Celebrating the Life of a child that Died

17 Nov Celebrating the Life of a child that Died

When a couple loses a child, it’s not unusual for each partner to grieve differently. The pain often makes it hard for them to stay together so I researched to find what some have done to help maintain the relationship. One couple came up with a system they instituted immediately after losing their daughter. They set up a candle with her photo on a table. If one or the other was having a more difficult day, he or she would light it. That was the signal to give the needier partner space. They reported that at first the candle was lit continually. In time, it became the cue to be extra supportive.

Some have found creative ways of coping. Counselors suggest that since holidays are painful, bereaved parents plan in advance to give themselves control of the day. I read about a couple who honor their daughter by organizing an annual stuffed animal drive on the anniversary of her death. They deliver the animals to the hospital that had cared for the child. Another has a religious ceremony and yet another asks friends and family to join them in doing acts of kindness.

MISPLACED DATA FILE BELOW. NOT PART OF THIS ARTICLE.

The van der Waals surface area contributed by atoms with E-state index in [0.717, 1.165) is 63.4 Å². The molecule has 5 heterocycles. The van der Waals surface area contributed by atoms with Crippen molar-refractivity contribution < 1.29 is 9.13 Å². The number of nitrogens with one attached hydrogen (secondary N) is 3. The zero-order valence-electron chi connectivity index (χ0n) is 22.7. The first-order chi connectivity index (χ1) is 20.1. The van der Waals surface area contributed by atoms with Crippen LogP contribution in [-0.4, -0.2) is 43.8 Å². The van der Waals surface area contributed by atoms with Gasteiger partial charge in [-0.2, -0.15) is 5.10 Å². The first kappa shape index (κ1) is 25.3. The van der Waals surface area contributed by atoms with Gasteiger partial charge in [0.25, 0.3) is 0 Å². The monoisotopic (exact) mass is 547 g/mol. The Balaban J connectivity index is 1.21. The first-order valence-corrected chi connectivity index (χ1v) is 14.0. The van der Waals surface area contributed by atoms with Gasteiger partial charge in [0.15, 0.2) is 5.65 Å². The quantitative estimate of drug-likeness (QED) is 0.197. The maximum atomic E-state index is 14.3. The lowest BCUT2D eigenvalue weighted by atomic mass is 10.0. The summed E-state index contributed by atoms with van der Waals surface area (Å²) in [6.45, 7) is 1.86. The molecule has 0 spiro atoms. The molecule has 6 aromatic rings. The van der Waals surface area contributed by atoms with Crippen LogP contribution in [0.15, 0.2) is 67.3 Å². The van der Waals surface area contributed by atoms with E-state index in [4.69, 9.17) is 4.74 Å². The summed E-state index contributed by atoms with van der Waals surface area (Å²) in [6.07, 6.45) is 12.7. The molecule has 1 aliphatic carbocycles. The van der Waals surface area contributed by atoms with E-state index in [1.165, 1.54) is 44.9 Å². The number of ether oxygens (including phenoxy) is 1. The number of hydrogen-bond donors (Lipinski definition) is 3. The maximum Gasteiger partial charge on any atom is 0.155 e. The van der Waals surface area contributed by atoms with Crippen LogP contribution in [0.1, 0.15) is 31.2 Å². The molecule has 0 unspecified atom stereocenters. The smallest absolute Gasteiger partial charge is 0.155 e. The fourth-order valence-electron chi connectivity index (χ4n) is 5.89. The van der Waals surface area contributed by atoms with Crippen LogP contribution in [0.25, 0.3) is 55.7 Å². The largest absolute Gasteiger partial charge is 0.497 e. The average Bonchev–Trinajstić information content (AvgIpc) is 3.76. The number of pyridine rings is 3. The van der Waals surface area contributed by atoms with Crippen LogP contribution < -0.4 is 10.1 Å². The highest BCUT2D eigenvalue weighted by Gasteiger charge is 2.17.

Despite the tragic loss of a son, one mother has managed to see herself as blessed. “I have met people I never would have met if I hadn’t lost him,” she says. “You don’t know how wonderful people can be. People who didn’t even know him came out of the woodwork to comfort us after he died.” Shortly after the death, some co-workers asked the mother for a photo of her son.

“Later they gave me a necklace with his picture and the words ‘Forever Remembered’ engraved on it,” she recalls. “I wore that necklace every day for four years.”

Knowing how important photos are to the healing process, I developed a way of including them on urns, commissioned on my website, www.personalized-urns.com.